Home > Uncategorized > Japan Flexing Its Military Muscle

Japan Flexing Its Military Muscle

China Daily
April 20, 2012

Japan flexing its military muscle
By Cai Hong

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Although Japan’s Constitution forbids offensive military operations, Japan has quietly built one of the most capable armed forces in the world. It has more than 250,000 men and women in uniform and its annual defense budget is about $56 billion, among the six largest in the world.

Now Japan’s Maritime Self-Defense Force has established its first overseas military base in Djibouti since World War II in the name of fighting piracy.

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Japan is building its military muscle to play a bigger role in Asia and the rest of the world, and it is making its military might more visible.

Japan changed its defense policy last December to allow Japanese companies to export weapons and collaborate with countries other than its main ally, the US.

During British Prime Minister David Cameron’s visit to Tokyo last week, it inked a deal with Britain on jointly developing and building defense equipment. It was Japan’s first weapons-building covenant with a country other than the United States since World War II.

Japan’s desire to build up its military strength has been fueled by the pivoting of the US’ strategic focus to the Asia-Pacific region.

In January US President Barack Obama outlined a new national defense strategy refocusing on what he described as a smaller, more agile force across Asia, the Pacific and the Middle East in line with the country’s planned cuts in defense spending. The new defense strategy called on US allies to boost their military roles in the years ahead.

Japan and the US have jointly conducted weapons research and development to step up their security alliance, but that’s not enough as Japan is expected to play a greater role in international peacekeeping, humanitarian support and to contribute to anti-piracy and anti-terrorism efforts, Chief Cabinet Secretary Osamu Fujimura said.

The easing of the ban allows Japanese defense contractors to get access to cutting-edge weapons technology from other countries.

“We should acquire the most advanced defense technology to upgrade the capability of Japanese defense industry and cut production costs by pursuing international joint development and production of defense equipment,” Fujimura said.

The joint development deal between Japan and Britain is the first step.

Although Japan’s Constitution forbids offensive military operations, Japan has quietly built one of the most capable armed forces in the world. It has more than 250,000 men and women in uniform and its annual defense budget is about $56 billion, among the six largest in the world.

Japan is also extending its military presence overseas and focusing on the operational flexibility of its forces.

Japan managed to send the Maritime Self-Defense Force to the sea off Somalia in 2009 by using the pretext of “counter-piracy” actions in the region.

Now Japan’s Maritime Self-Defense Force has established its first overseas military base in Djibouti since World War II in the name of fighting piracy.

Djibouti rests at the confluence of the Red Sea and the Gulf of Aden, across from strife-torn Yemen, and borders the northwest corner of equally conflict-ridden Somalia. The narrow span of water separating it from Yemen is the gateway for all maritime traffic passing between the Mediterranean Sea and the Indian Ocean via the Suez Canal, the Red Sea, the Gulf of Aden and the Arabian Sea.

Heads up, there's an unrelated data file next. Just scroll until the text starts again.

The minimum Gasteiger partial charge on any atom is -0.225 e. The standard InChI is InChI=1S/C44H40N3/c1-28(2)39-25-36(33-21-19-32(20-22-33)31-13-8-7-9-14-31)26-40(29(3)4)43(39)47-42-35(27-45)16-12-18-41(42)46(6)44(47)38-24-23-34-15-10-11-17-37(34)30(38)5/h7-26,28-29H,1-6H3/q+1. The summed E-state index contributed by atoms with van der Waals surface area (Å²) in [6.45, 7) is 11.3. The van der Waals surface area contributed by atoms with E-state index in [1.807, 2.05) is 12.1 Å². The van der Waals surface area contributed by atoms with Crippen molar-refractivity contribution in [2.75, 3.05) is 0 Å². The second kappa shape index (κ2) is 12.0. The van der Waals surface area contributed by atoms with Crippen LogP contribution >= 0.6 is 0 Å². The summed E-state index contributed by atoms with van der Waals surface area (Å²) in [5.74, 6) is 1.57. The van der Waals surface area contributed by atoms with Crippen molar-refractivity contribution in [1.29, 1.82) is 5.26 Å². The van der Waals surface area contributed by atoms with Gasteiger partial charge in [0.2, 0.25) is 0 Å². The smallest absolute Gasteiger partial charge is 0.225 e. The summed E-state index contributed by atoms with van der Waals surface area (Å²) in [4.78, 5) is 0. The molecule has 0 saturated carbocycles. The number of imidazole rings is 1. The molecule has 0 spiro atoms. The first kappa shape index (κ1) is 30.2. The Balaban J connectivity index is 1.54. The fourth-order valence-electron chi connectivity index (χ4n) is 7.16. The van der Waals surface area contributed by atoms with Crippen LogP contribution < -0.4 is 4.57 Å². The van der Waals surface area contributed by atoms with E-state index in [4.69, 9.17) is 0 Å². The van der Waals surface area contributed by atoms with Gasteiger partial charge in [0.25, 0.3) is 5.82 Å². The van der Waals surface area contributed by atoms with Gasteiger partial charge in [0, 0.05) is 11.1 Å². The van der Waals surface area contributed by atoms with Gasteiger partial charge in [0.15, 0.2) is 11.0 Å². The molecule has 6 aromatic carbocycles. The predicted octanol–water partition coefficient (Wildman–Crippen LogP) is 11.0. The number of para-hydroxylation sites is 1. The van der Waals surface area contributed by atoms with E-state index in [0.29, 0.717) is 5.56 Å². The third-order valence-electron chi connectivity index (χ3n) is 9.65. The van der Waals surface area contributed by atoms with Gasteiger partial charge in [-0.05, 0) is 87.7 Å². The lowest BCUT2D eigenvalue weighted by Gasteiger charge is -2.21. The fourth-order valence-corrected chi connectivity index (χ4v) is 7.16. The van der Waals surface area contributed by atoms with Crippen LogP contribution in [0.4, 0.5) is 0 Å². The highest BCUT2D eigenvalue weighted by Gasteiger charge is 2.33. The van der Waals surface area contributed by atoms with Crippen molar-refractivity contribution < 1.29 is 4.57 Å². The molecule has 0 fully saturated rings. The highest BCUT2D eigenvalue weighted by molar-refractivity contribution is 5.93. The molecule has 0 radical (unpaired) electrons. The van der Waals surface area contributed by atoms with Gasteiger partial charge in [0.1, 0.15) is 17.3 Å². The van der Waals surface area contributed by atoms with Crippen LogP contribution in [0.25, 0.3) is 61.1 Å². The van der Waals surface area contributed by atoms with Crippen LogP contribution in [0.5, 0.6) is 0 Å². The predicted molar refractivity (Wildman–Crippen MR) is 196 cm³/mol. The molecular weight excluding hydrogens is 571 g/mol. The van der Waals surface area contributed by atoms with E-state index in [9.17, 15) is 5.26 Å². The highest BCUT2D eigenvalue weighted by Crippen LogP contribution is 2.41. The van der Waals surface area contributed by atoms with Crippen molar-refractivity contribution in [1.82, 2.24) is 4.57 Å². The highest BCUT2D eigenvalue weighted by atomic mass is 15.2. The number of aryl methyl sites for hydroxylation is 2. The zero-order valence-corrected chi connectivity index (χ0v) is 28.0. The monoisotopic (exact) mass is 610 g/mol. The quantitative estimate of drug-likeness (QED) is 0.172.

However, the Japanese Constitution does not allow the SDF to be sent abroad even to “counter” pirates. This is clear from the official government interpretation that the SDF is the minimum unit of organized force to defend Japan.

In a further move to flex its military muscle, Japan’s Foreign Ministry is also planning to dispatch officials to the Philippines in May to determine the type and number of patrol vessels to be sent to the country, according to Kyodo News.

The government is considering providing the Philippines with patrol vessels and a sea-ground communications system as part of its official development assistance

Using China’s growth as an excuse, Japan is raising the capabilities of its forces and moving further away from the principles of its pacifist constitution.

This is no good news for the victim nations of Japanese military aggression during World War II.

The author is a senior writer with China Daily.

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Categories: Uncategorized
  1. rosemerry
    April 20, 2012 at 8:18 pm

    Soon there will be no other business in the world except mlitarism.

  2. noBS
    October 1, 2012 at 1:52 am

    China has threatened to wage war on its smaller neighbors. Thats why its neighbors are improving their militaries.

    • richardrozoff
      October 1, 2012 at 3:27 am

      China has not attacked a neighboring or any other country since 1979 (Vietnam) – with the encouragement, and connivance, of Jimmy Carter, Zbigniew Brzezinski and Richard Holbrooke.
      However, in the interim the U.S. and its NATO allies have attacked Grenada, Panama, Iraq, the Bosnian Serb Republic, Yugoslavia, Afghanistan and Libya, with military strikes inside Sudan, Somalia, Yemen and Pakistan as well.

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